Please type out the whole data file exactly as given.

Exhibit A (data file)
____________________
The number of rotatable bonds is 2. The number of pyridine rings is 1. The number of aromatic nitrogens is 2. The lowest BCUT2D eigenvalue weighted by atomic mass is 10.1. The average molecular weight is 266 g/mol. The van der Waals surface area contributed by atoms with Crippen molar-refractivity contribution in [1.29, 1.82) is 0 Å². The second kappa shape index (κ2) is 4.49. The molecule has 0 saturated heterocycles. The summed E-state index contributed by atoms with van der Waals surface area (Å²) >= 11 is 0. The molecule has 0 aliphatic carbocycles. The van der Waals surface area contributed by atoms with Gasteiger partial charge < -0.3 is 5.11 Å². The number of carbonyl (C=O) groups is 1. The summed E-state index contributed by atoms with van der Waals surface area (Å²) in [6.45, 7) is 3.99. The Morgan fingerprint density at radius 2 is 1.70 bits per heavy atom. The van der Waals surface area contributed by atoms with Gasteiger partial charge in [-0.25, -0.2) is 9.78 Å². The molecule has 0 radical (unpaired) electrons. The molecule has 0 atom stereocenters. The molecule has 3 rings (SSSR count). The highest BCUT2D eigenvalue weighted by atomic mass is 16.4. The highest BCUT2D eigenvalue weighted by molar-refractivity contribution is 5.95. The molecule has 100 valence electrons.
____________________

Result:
The number of rotatable bonds is 2. The number of pyridine rings is 1. The number of aromatic nitrogens is 2. The lowest BCUT2D eigenvalue weighted by atomic mass is 10.1. The average molecular weight is 266 g/mol. The van der Waals surface area contributed by atoms with Crippen molar-refractivity contribution in [1.29, 1.82) is 0 Å². The second kappa shape index (κ2) is 4.49. The molecule has 0 saturated heterocycles. The summed E-state index contributed by atoms with van der Waals surface area (Å²) >= 11 is 0. The molecule has 0 aliphatic carbocycles. The van der Waals surface area contributed by atoms with Gasteiger partial charge < -0.3 is 5.11 Å². The number of carbonyl (C=O) groups is 1. The summed E-state index contributed by atoms with van der Waals surface area (Å²) in [6.45, 7) is 3.99. The Morgan fingerprint density at radius 2 is 1.70 bits per heavy atom. The van der Waals surface area contributed by atoms with Gasteiger partial charge in [-0.25, -0.2) is 9.78 Å². The molecule has 0 radical (unpaired) electrons. The molecule has 0 atom stereocenters. The molecule has 3 rings (SSSR count). The highest BCUT2D eigenvalue weighted by atomic mass is 16.4. The highest BCUT2D eigenvalue weighted by molar-refractivity contribution is 5.95. The molecule has 100 valence electrons.